Joseph Heath is Professor in the Department of Philosophy and the Munk School of Global Affairs and Public Policy at the University of Toronto. Heath is the author of several books, including Enlightenment 2.0, which was shortlisted for the 2014 Donner Prize and won the Shaughnessy Cohen prize for Political Writing.
Citizen’s Guide to Climate Success: Overcoming Myths that Hinder Progress
The issues of climate change/disruption and the development of new and innovative approaches to address them, are fundamental to our collective future. With a clear explanation of complex issues, Jaccard aims to encourage greater citizen understanding and support – a prerequisite for serious political commitment. He makes a key, and surprisingly controversial, argument – political “do-ability” is essential in any climate change policy. A crucial lesson for economists, social idealists, and techno-optimists is that insisting on perfection guarantees failure. Jaccard’s recommendations are pitched at two levels. For governments he has clear and practical recommendations (domestic electricity and transportation). As the title suggests, much of his advice is to citizens on how to distinguish real progress from lip service. This is a wise, clear, most comprehensive but also pragmatic treatment of current thought on climate change and how to move forward to mitigate it.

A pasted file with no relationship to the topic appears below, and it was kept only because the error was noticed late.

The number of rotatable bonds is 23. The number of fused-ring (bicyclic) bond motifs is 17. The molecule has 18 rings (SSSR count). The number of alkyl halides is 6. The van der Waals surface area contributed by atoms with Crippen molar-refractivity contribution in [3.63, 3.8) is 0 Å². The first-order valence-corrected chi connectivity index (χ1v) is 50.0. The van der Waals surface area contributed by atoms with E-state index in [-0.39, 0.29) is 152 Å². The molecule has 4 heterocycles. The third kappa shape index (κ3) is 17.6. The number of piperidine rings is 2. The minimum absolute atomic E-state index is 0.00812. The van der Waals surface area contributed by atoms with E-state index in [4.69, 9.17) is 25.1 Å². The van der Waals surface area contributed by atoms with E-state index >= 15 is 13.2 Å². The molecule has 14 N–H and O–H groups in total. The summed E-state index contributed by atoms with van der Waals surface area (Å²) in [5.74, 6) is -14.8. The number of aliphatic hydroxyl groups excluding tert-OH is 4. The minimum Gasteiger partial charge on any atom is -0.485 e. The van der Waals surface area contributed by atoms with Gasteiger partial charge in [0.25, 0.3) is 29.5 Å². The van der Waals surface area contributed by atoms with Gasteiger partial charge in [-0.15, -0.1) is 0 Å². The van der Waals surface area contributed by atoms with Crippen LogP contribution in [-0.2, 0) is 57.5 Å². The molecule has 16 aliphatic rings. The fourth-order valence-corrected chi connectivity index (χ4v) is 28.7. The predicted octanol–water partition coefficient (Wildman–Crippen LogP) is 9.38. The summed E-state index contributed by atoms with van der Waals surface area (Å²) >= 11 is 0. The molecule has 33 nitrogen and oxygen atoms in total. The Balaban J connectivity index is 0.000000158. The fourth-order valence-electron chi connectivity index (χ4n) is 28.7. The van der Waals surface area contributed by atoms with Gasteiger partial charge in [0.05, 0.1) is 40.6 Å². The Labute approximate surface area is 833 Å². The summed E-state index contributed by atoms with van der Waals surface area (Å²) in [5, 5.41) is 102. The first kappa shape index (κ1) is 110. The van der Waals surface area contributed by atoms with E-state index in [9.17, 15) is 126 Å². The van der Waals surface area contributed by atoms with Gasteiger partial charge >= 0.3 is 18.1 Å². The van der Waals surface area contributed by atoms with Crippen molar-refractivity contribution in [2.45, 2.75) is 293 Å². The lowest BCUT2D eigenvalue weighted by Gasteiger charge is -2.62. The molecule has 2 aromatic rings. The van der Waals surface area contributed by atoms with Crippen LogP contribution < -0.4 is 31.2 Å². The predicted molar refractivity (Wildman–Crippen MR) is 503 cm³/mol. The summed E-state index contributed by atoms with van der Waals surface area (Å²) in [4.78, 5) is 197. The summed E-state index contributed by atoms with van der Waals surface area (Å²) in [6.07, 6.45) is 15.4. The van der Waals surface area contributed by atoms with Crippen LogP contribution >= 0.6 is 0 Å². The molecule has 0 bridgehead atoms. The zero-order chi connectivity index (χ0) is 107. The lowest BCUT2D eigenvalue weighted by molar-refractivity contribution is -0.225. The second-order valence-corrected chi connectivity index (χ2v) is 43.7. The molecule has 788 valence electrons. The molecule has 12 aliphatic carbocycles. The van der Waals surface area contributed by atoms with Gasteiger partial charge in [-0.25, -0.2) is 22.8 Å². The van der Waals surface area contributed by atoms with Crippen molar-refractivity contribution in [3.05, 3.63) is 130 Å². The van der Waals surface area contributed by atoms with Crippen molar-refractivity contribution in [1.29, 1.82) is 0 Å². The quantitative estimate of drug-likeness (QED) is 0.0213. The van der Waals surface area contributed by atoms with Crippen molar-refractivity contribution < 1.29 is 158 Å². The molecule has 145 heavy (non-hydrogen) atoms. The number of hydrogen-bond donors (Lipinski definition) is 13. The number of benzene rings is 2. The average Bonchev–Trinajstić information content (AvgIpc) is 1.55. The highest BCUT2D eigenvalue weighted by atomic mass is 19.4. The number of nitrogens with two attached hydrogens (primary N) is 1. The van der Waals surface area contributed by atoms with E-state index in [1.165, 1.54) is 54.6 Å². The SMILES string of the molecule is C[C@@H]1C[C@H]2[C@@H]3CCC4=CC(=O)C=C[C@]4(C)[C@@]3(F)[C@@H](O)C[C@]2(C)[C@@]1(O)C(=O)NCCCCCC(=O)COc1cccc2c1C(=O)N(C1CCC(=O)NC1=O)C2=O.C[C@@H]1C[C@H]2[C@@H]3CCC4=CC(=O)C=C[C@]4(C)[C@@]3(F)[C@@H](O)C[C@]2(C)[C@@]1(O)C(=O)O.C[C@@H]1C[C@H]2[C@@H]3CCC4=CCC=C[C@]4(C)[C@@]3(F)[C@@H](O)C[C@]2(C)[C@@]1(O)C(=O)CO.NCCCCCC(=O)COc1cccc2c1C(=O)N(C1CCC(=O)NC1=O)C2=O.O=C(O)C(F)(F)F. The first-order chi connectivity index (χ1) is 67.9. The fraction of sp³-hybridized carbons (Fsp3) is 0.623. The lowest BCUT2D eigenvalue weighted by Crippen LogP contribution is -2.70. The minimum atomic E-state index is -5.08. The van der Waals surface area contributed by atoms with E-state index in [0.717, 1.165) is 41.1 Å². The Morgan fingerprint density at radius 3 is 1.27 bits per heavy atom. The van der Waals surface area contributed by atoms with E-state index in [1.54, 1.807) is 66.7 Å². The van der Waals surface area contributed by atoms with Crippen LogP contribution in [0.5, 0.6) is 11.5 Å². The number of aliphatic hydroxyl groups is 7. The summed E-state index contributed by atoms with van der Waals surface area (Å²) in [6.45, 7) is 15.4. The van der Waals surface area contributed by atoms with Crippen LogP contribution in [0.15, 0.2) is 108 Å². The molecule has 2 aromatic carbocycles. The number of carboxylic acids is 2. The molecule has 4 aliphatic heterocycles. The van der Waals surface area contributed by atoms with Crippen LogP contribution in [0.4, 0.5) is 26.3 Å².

Mark Jaccard is a professor of sustainable energy at Simon Fraser University in BC. He has helped many governments with climate-energy policy. He is a member of the Royal Society of Canada and his earlier book, Sustainable Fossil Fuels won the Donner Prize.
The Age of Fentanyl: Ending the Opioid Epidemic
The opioid epidemic is real, growing, and in many parts of Canada is killing more people than COVID. In his empathetic presentation of the personal causes of addiction and an excellent survey of potential policy measures to deal with supply and treatment, Ramin makes a real contribution to the understanding of the issues and the enormous challenges (legal, ethical, political) involved in resolving the crisis. The Age of Fentanyl is especially strong in describing the evolution of the opioid epidemic and discusses “treatments” from both medical and social viewpoints. He is particularly successful in making the medical explanations accessible and juxtaposing those with policy recommendations. His personal experience on the front lines, and combination of individual stories with the rationale for some potentially difficult policy recommendations (i.e., de-criminalization, safe drug use centres) make the book recommended reading for police, physicians, social service providers, and everyone involved in drug and addiction policy.
Brodie Ramin, M.D. is a primary care and addictions physician in Ottawa. He is an assistant professor at the University of Ottawa, and a Diplomate of the American Boar of Addiction Medicine.